Art gives people fire, it communicates quickly and powerfully and it connects people to people and people to ideas like absolutely nothing else. Student protest, like any other sort of protest, needs art.

No: Richard Birch

There is little doubt that art and politics are inextricably intertwined. The question is, does the presence of one in the other aid or hinder its success? Is it like the giant redwoods, where the presence of the tree next to it pushes each to become ever taller, or do art and protest jostle for the same light? The other question is that of pragmatics: is art an eff ective means of protest, or just an entertaining sideshow?

Each major art form has a diff erent history of political polemicism. Some, I would agree, have largely succeeded in marrying art and political protest; photography would be the most obvious example. Sebastiao Salgado, for one, used his position as a world leader in the field to forge his art in the light of conflict, poverty and the working man. For Salgado, the presence of politically trenchant issues in his art furthered the potency of that art, and so simultaneously gave wider exposure to the issues at hand, including the conditions facing Brazilian gold mine workers in 1986. Yet photography is, to me, an exception to the rule. True, the spirit of protest is carried well through the development of popular music, through the likes of Public Enemy, The Velvet Underground and John Lennon. Indeed, Lennon’s work only became uncensored in Cuba at the moment when the Cuban government thought Lennon’s song ‘Power to the People’ might be a useful tool – to show that even Western pop stars didn’t like the capitalist model. But did the song succeed as art? Hunter S. Thompson disparaged it as “Lennon’s protest song… ten years too late”. It was too propagandist to garner any true critical acclaim. In comparison, Public Enemy and The Velvet Underground may have attained great artistic success, but this came with a sense of conformity to the spirit of rebellion rather than a specifi cally polemical outlook; they are universal and eternal, rather than attached to any time, place and issue.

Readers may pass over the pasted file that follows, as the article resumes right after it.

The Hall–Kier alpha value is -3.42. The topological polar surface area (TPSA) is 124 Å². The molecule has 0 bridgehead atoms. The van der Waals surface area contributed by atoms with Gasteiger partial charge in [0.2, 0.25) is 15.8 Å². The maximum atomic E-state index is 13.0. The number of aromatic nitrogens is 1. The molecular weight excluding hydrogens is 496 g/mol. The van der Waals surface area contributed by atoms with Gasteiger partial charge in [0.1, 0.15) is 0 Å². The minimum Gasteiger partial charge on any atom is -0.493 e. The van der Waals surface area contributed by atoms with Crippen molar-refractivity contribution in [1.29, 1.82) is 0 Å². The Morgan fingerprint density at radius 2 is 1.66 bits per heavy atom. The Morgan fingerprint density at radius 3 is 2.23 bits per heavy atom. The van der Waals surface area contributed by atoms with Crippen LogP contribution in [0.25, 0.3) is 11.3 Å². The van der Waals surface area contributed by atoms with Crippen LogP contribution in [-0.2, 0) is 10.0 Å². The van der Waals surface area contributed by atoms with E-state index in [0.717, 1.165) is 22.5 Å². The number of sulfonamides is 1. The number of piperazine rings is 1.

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Film likewise has a mixed relationship with protest. In particular, the psychedelic anarchofeminist agenda of Vera Chytilova’s Daisies was and is to this day an eye-catching testimony to the creativity hiding behind the Iron Curtain. Yet this is, once again, a rare exception. Films that explicitly form a political worldview have rarely enjoyed critical or commercial success. Instead, the elusive ambiguity of films such as Apocalypse Now is favoured. Even the well received critique of the moral bankruptcy of the banking industry that was The Big Short could not get much more polemical than to say, “This was shit”, and then have a good post-modern laugh about it afterwards. This depoliticisation carries through to literature, with the mix of protest and literature not enjoying an illustrious past. Even in the work of Dickens (often held as a prime example of social criticism) the political outlook is always far more complicated than first appears. If the artist is too explicit in their protest, it damages the art in only leaving one interpretation.

Simran argues that “activism needs fast, wide methods of communication”. But as students, do any of these art forms provide this? Is it possible to use the art form to highlight the issue in a meaningful manner, while simultaneously getting the issue exposure? It is evident from practice what it is that gets these issues exposure, what it is that gets ‘the powers that be’ to pay attention and to discuss what the protesters have to say: marches and physical presence. These are the start, the key and the focus; politicised art is the addendum and the postscript. We only need to see the recent success of the Rhodes Must Fall movement in obtaining exposure. They didn’t get to where they are today through writing poems and releasing photo albums. They got there through marches and protests ‘out there’ – there in the world beyond the page or film reel. Though art has subsequently become a facet of the movement, what has thrust the movement into the limelight are the marches, public meetings and conferences. It is these which attracted the attention of the public and the establishment which they oppose.

Art is not how you get your voice heard on matters such as these. You’ve got to protest in person.